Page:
Yahoo Finance Live anchors discuss the slowdown in shipments for Apple’s iPhone 14 Pro Max and Max Pro models amid China’s COVID lockdowns.
BRIAN SOZZI: Here are three things you need to know right now. Shares of Apple seeing big interest on the Apple finance ticker pages after the tech giant announced a slowdown in shipments of the iPhone 14 Pro and iPhone 14 Pro Max due to China lockdowns impacting operations.
The shutdown at the world's largest iPhone plant is expected to cause further disruptions, and customers will experience some longer wait times to receive their new products. Brad, I saw this news cross late last night, thought we'd wake up here, futures' would be down 500 points on the Dow. That is not happening, clearly. And Wall Street is willing to, I think, look beyond this.
A lot of notes that I've been reading out this morning-- Samik Chatterjee, he's been on with us. He's over JP Morgan-- leaving their estimates unchanged for this current quarter. The vibe appears to be, while this is a near-term setback for Apple, demand for these phones continue to be strong and will likely stay strong throughout this cycle of iPhones.
BRAD SMITH: And I'm looking at the statement here from Apple as well. They continue to see strong demand, as you were mentioning a moment ago, from the iPhone 14 Pro and the iPhone 14 Pro Max suggesting that consumers might still be opting up to some of the higher end cameras, some of the higher end functionality, or at least of this slate of products that have come out for this year.
It does have a larger question for, what is that actual supercycle-- what's that next supercycle like for Apple if you see consumers who are looking across the product suite right now and whether it be Apple or whether it be the Google Pixel or Samsung's products on a smartphone perspective, that smartphone demand is something that has been cited.
Waning smartphone demand, at least this year, has been something that's cited by even the chip-makers that we heard from last week too. And so with that in mind, where does that continue to impact even a company like Apple on the demand side for some of their products? And could we hear more about some of the pulling back, at least in the near-term production levels from these major tech companies?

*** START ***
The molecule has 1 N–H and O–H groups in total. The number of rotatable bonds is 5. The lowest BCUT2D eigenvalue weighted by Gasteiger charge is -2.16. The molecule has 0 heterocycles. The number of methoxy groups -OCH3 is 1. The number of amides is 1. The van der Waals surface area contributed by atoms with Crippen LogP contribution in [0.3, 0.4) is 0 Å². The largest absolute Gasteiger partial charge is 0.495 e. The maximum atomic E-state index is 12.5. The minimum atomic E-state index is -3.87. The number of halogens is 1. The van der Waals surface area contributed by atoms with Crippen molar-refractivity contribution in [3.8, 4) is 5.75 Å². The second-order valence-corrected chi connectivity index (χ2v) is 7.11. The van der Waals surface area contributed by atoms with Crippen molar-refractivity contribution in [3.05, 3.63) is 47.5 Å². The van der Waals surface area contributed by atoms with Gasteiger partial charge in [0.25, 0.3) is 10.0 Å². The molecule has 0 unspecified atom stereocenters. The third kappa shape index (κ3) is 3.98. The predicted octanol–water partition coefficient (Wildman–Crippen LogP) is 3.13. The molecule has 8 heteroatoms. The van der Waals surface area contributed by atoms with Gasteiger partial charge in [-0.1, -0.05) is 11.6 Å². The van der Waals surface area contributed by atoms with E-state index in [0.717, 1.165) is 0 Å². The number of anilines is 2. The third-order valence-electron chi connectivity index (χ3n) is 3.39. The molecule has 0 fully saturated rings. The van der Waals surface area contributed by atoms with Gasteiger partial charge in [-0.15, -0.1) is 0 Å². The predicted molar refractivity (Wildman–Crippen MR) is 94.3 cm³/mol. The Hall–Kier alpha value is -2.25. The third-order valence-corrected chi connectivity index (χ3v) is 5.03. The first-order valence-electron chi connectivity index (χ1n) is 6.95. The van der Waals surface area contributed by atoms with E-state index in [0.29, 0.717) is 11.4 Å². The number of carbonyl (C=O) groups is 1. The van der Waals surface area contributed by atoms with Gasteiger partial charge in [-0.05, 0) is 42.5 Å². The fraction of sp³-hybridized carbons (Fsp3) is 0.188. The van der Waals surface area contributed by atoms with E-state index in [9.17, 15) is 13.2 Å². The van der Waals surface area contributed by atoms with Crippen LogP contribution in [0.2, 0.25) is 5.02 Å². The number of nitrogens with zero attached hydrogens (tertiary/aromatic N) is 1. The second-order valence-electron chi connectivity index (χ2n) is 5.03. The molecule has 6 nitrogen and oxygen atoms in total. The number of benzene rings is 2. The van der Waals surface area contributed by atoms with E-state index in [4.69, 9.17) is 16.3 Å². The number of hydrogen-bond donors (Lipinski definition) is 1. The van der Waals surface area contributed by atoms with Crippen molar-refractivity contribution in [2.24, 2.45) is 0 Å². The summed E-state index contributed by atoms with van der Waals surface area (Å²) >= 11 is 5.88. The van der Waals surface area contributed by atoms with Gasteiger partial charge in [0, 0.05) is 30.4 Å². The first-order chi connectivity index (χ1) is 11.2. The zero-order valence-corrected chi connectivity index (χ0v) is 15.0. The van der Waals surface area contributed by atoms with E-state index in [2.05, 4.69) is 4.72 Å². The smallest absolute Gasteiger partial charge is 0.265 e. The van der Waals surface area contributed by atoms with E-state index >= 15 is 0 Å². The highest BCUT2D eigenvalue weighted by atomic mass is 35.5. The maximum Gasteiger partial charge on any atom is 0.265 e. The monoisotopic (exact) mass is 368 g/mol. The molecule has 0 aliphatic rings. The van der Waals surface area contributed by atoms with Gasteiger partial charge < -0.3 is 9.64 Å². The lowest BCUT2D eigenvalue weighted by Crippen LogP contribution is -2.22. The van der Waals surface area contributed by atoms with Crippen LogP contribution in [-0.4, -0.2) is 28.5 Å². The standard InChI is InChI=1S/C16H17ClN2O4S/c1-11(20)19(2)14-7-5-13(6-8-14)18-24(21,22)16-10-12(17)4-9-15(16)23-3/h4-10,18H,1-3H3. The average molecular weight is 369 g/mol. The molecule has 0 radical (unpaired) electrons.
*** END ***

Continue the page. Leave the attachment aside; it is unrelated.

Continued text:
BRIAN SOZZI: Right. And it's not just an Apple thing. When you think of China, COVID lockdowns, it's a Tesla thing. Of course, they're a main player in the China market. If Apple is having these problems, obviously, they're not using the same plans. But these lockdowns are impacting Apple or Tesla, you name it across the board.
And you have to wonder, are just estimates too high for a lot of these companies that are overly reliant on China here? You look at Tesla, Apple, I'll even toss Starbucks into the mix. They reported last week as well, quarter wasn't that great in China because of these lockdowns. It is a broader, broader issue. Investors, I think, really need to drill down back into these companies to understand the China exposure.
BRAD SMITH: Could impact a company in Nike as well, one in the region where we've seen the propensity to continue to produce not just on the production side, but then also on how you're selling into these markets. China, amazingly critical. And Goldman Sachs actually noted this morning in the note over the weekend that the actual reopening is still months away. And so what does that look like in terms of the--
BRIAN SOZZI: Months?
BRAD SMITH: --very companies that we're looking like? Months. Yes, exactly. And elderly vaccination rates, they pointed that out. But case fatality rates appear high among the unvaccinated population in the region.
BRIAN SOZZI: That's an interesting note. I read part of it, Brad. And I will say that goes against or flies in the face every reason why the market rallied in October and into November. It was really partially on this view China would reopen, we would get reaccelerating growth rates out of the country. And that note, I think, really just pokes a lot of holes in it.